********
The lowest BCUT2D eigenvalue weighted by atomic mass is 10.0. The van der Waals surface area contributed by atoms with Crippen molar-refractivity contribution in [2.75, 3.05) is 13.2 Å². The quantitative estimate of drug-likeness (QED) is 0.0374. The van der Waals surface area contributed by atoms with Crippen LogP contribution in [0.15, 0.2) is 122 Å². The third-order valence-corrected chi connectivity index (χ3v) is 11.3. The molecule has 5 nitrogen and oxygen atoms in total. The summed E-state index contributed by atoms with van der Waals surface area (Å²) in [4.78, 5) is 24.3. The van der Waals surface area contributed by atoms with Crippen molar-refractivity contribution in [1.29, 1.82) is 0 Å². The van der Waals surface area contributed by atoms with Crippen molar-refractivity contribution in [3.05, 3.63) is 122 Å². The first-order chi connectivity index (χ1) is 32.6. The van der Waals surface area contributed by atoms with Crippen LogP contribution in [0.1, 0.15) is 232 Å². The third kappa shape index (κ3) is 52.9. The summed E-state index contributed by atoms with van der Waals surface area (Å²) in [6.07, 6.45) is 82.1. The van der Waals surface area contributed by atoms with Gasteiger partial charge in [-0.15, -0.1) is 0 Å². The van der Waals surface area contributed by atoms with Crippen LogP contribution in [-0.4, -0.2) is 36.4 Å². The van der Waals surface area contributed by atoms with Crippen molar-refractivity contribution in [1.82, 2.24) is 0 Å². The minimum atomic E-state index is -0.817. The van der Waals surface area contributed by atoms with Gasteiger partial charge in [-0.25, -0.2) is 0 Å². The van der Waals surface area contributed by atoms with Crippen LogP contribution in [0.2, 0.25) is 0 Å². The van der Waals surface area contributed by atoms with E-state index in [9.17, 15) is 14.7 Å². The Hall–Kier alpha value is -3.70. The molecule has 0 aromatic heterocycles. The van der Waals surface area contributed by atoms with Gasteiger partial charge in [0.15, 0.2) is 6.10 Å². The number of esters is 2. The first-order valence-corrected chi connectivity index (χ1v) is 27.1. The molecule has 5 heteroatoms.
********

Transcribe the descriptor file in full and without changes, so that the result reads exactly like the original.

The lowest BCUT2D eigenvalue weighted by atomic mass is 10.0. The van der Waals surface area contributed by atoms with Crippen molar-refractivity contribution in [2.75, 3.05) is 13.2 Å². The quantitative estimate of drug-likeness (QED) is 0.0374. The van der Waals surface area contributed by atoms with Crippen LogP contribution in [0.15, 0.2) is 122 Å². The third-order valence-corrected chi connectivity index (χ3v) is 11.3. The molecule has 5 nitrogen and oxygen atoms in total. The summed E-state index contributed by atoms with van der Waals surface area (Å²) in [4.78, 5) is 24.3. The van der Waals surface area contributed by atoms with Crippen molar-refractivity contribution in [1.29, 1.82) is 0 Å². The van der Waals surface area contributed by atoms with Crippen molar-refractivity contribution in [3.05, 3.63) is 122 Å². The first-order chi connectivity index (χ1) is 32.6. The van der Waals surface area contributed by atoms with Crippen LogP contribution in [0.1, 0.15) is 232 Å². The third kappa shape index (κ3) is 52.9. The summed E-state index contributed by atoms with van der Waals surface area (Å²) in [6.07, 6.45) is 82.1. The van der Waals surface area contributed by atoms with Gasteiger partial charge in [-0.15, -0.1) is 0 Å². The van der Waals surface area contributed by atoms with Crippen LogP contribution in [-0.4, -0.2) is 36.4 Å². The van der Waals surface area contributed by atoms with Crippen molar-refractivity contribution in [1.82, 2.24) is 0 Å². The minimum atomic E-state index is -0.817. The van der Waals surface area contributed by atoms with Gasteiger partial charge in [-0.25, -0.2) is 0 Å². The van der Waals surface area contributed by atoms with Crippen LogP contribution in [0.2, 0.25) is 0 Å². The van der Waals surface area contributed by atoms with E-state index in [9.17, 15) is 14.7 Å². The Hall–Kier alpha value is -3.70. The molecule has 0 aromatic heterocycles. The van der Waals surface area contributed by atoms with Gasteiger partial charge in [0.15, 0.2) is 6.10 Å². The number of esters is 2. The first-order valence-corrected chi connectivity index (χ1v) is 27.1. The molecule has 5 heteroatoms.